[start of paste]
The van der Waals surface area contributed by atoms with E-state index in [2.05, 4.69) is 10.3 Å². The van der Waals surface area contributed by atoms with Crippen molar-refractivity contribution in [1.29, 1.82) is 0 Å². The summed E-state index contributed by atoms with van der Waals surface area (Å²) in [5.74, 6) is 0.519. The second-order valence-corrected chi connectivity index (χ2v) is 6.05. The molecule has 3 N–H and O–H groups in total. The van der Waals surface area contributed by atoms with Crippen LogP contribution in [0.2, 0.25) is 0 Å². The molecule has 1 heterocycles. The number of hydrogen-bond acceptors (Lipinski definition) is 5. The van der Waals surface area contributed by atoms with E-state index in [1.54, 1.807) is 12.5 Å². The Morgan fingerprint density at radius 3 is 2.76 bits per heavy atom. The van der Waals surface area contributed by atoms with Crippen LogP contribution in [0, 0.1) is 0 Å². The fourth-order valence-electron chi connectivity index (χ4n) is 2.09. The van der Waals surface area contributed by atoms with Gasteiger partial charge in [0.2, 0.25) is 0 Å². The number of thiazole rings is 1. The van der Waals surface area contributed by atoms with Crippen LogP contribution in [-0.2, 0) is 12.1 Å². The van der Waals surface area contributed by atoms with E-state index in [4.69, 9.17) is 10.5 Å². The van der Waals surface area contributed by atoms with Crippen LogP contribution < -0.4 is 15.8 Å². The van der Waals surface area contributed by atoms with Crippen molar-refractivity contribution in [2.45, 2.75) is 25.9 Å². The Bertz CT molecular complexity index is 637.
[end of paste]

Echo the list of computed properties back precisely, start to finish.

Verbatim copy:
The van der Waals surface area contributed by atoms with E-state index in [2.05, 4.69) is 10.3 Å². The van der Waals surface area contributed by atoms with Crippen molar-refractivity contribution in [1.29, 1.82) is 0 Å². The summed E-state index contributed by atoms with van der Waals surface area (Å²) in [5.74, 6) is 0.519. The second-order valence-corrected chi connectivity index (χ2v) is 6.05. The molecule has 3 N–H and O–H groups in total. The van der Waals surface area contributed by atoms with Crippen LogP contribution in [0.2, 0.25) is 0 Å². The molecule has 1 heterocycles. The number of hydrogen-bond acceptors (Lipinski definition) is 5. The van der Waals surface area contributed by atoms with E-state index in [1.54, 1.807) is 12.5 Å². The Morgan fingerprint density at radius 3 is 2.76 bits per heavy atom. The van der Waals surface area contributed by atoms with Crippen LogP contribution in [0, 0.1) is 0 Å². The fourth-order valence-electron chi connectivity index (χ4n) is 2.09. The van der Waals surface area contributed by atoms with Gasteiger partial charge in [0.2, 0.25) is 0 Å². The number of thiazole rings is 1. The van der Waals surface area contributed by atoms with Crippen LogP contribution in [-0.2, 0) is 12.1 Å². The van der Waals surface area contributed by atoms with E-state index in [4.69, 9.17) is 10.5 Å². The van der Waals surface area contributed by atoms with Crippen LogP contribution < -0.4 is 15.8 Å². The van der Waals surface area contributed by atoms with Crippen molar-refractivity contribution in [2.45, 2.75) is 25.9 Å². The Bertz CT molecular complexity index is 637.